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BioMed Research International
Volume 2015, Article ID 847152, 10 pages
Research Article

Monitoring Microcirculatory Blood Flow with a New Sublingual Tonometer in a Porcine Model of Hemorrhagic Shock

1Department of Anesthesiology and Intensive Therapy, University of Szeged, 6 Semmelweis Street, Szeged 6725, Hungary
2Institute of Surgical Research, University of Szeged, 6 Szőkefalvi-Nagy Béla Street, Szeged 6720, Hungary

Received 21 January 2015; Revised 23 March 2015; Accepted 24 March 2015

Academic Editor: Stephen M. Cohn

Copyright © 2015 Péter Palágyi et al. This is an open access article distributed under the Creative Commons Attribution License, which permits unrestricted use, distribution, and reproduction in any medium, provided the original work is properly cited.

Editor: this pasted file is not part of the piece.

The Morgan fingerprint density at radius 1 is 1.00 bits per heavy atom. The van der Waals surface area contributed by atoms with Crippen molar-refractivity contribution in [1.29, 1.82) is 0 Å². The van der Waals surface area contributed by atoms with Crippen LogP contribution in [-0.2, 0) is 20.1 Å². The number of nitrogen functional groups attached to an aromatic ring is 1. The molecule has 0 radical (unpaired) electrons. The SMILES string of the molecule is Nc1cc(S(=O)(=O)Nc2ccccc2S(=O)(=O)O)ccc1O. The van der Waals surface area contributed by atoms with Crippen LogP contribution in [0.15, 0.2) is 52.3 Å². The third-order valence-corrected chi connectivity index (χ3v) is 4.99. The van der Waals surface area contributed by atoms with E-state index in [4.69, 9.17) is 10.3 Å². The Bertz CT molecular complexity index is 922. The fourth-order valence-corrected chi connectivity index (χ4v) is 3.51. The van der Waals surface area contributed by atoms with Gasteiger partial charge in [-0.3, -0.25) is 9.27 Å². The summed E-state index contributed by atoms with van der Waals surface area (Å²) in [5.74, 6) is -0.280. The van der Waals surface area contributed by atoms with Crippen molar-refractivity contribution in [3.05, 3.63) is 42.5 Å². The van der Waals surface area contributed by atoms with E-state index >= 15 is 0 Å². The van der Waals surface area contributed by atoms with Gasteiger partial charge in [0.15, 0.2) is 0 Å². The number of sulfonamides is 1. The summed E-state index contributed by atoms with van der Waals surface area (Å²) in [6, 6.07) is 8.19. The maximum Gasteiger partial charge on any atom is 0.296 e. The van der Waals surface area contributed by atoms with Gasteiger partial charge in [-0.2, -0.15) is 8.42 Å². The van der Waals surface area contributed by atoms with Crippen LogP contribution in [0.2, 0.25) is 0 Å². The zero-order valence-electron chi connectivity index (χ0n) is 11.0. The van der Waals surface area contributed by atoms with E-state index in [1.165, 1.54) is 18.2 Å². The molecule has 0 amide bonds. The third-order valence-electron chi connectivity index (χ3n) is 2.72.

Tissue capnometry may be suitable for the indirect evaluation of regional hypoperfusion. We tested the performance of a new sublingual capillary tonometer in experimental hemorrhage. Thirty-six anesthetized, ventilated mini pigs were divided into sham-operated () and shock groups (). Hemorrhagic shock was induced by reducing mean arterial pressure (MAP) to 40 mmHg for 60 min, after which fluid resuscitation started aiming to increase MAP to 75% of the baseline value (60–180 min). Sublingual carbon-dioxide partial pressure was measured by tonometry, using a specially coiled silicone rubber tube. Mucosal red blood cell velocity (RBCV) and capillary perfusion rate (CPR) were assessed by orthogonal polarization spectral (OPS) imaging. In the 60 min shock phase a significant drop in cardiac index was accompanied by reduction in sublingual RBCV and CPR and significant increase in the sublingual mucosal-to-arterial PCO2 gap ( gap), which significantly improved during the 120 min resuscitation phase. There was significant correlation between gap and sublingual RBCV (, ), CPR (, ), central venous oxygen saturation (, ), and central venous-to-arterial PCO2 difference (, ). This new sublingual tonometer may be an appropriate tool for the indirect evaluation of circulatory changes in shock.